Northern Lights - The Scientific Explanation

  • ~ mins read

The Northern Lights, or Aurora Borealis as the scientific term goes, are one of the most captivating natural beauties one can witness in life. They were originally named after Aurora, the Greek goddess of dawn. And when witnessing them in person, one can definitely understand how they came to be associated with divine connotations.

If you have never seen the northern lights in person or through image; picture a dark night sky with lengthy trails of neon green, blue, and violet blending together in a wonderful symphony. Ordinary rainbows are perhaps the closest natural phenomenon to this wonder, and a comparison to them really does not do the northern lights justice. They are definitely a sight that is necessary to witness at least once in everyone’s life.

Amazing trip!
  • Hannah
  • From England
5 - Excellent
“We had a wonderful trip out to Thorsmork, our guide was excellent and the jeep was re...” Read More
View Incredible Tours in Iceland

The Scientific Explanation Behind Northern Lights

Aurora Borealis in Iceland
Aurora reflections on Stokksnes black beach in center Iceland

The scientific explanation behind the Aurora Borealis is actually quite complex. Charged particles traveling all the way from the surface of the sun hit the earth’s atmosphere and collide with the numerous gas molecules residing there. The atmosphere is made up of many different types of gaseous elements, and the type of gas that meets the sun particles causes the fascinating variation in color of the northern lights. Certain colors, such as the most common highlights of turquoise occur lower in the atmosphere, around 60 miles above ground level. At higher altitudes the hues change and the pink tones can get up to 200 miles above ground level. So there is a variation of both color and depth to the beautiful scenery. Normally the earth has a magnetic field which deflects these particles before they reach the inner atmosphere. However, at the poles of the earth these fields are weaker. This is why the northern lights can only be witnessed in a limited number of key locations across the globe such as Finland, NorwayScotland, Iceland, and Greenland.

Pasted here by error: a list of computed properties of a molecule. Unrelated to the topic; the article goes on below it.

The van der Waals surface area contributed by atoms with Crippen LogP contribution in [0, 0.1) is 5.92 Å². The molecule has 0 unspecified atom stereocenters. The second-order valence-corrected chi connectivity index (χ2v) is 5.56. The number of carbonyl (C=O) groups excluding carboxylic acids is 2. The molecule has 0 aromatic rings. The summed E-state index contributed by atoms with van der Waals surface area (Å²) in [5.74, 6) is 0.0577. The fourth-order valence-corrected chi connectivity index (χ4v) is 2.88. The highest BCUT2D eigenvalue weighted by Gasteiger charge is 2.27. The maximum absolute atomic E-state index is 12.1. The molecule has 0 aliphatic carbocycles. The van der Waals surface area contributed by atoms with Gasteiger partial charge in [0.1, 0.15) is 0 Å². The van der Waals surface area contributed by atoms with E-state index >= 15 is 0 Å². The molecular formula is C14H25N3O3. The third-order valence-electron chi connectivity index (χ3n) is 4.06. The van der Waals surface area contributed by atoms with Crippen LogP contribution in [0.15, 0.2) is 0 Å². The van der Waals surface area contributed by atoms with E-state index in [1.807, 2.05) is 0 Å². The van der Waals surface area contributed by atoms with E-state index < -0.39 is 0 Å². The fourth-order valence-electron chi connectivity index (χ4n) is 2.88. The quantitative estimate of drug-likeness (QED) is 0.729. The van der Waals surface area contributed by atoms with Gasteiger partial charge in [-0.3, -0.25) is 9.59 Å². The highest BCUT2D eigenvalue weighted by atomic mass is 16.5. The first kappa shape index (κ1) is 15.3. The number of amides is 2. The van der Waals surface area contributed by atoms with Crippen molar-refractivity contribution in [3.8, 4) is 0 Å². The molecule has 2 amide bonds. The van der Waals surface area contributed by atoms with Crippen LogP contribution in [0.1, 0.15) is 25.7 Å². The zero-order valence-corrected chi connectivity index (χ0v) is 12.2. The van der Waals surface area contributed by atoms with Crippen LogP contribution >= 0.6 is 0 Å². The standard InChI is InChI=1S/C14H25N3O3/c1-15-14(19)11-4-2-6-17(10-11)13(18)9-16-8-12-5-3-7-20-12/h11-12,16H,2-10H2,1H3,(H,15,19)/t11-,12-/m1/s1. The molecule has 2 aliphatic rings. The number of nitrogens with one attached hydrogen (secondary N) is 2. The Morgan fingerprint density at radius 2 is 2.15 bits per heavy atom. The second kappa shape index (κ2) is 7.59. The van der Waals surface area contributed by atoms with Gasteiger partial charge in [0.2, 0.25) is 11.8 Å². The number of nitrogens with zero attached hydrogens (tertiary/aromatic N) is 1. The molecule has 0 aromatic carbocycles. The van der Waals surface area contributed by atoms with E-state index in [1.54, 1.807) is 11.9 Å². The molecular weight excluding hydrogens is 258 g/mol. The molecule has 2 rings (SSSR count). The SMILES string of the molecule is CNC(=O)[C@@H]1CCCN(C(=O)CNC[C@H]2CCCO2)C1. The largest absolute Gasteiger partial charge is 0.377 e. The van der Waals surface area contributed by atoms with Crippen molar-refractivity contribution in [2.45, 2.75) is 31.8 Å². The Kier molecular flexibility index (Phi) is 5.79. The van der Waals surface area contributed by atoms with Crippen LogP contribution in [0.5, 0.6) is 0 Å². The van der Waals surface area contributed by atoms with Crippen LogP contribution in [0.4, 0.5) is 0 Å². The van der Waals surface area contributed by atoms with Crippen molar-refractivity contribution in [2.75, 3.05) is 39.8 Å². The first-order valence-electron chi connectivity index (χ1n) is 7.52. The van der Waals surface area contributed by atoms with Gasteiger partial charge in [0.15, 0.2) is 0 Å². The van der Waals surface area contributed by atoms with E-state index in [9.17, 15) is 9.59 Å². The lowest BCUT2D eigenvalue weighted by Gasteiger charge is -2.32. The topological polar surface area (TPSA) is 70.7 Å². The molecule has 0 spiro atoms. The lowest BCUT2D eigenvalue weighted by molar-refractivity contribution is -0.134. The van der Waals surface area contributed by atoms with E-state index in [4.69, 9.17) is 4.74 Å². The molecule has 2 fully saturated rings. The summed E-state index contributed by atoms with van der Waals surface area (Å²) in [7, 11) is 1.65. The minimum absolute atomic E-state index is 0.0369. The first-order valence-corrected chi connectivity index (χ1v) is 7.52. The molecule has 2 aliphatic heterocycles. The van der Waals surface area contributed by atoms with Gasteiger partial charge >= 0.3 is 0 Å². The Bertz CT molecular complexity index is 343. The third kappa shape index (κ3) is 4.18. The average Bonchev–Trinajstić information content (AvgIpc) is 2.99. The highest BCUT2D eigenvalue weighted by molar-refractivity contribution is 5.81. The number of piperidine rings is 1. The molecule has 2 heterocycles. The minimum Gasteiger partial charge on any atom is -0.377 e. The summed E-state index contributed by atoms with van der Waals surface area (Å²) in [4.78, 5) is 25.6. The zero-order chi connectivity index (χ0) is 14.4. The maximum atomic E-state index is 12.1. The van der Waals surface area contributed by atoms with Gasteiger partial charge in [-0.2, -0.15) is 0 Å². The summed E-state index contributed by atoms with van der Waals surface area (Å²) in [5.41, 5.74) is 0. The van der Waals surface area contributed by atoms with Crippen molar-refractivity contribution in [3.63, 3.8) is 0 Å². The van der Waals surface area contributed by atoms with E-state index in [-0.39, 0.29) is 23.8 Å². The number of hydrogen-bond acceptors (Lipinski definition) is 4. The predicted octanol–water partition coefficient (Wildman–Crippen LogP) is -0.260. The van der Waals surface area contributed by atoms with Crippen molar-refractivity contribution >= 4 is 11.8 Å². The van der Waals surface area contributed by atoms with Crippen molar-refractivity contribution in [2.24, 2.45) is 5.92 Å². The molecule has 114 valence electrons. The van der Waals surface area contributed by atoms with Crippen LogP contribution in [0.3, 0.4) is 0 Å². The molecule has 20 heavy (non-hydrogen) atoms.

Experiencing Northern Lights is truly spectacular so make sure that you know the best time of year to see Northern Lights on Iceland, to increase the chance of a great Northern Lights Experience. Please also check the best time of the year to visit Iceland and the top things to do on Iceland.

Published by Erik Jensen, updated on July 17, 2023

Related Articles

Plan a trip to IcelandWe offer different tour types. You can also chat with a local travel specialist if you want a customized tour to Iceland.
  • Harpa Groiss
    Harpa GroissTravel Expert in Iceland
Our travel experts are recommended by:
  • BBC
  • Independent
  • Lonely Planet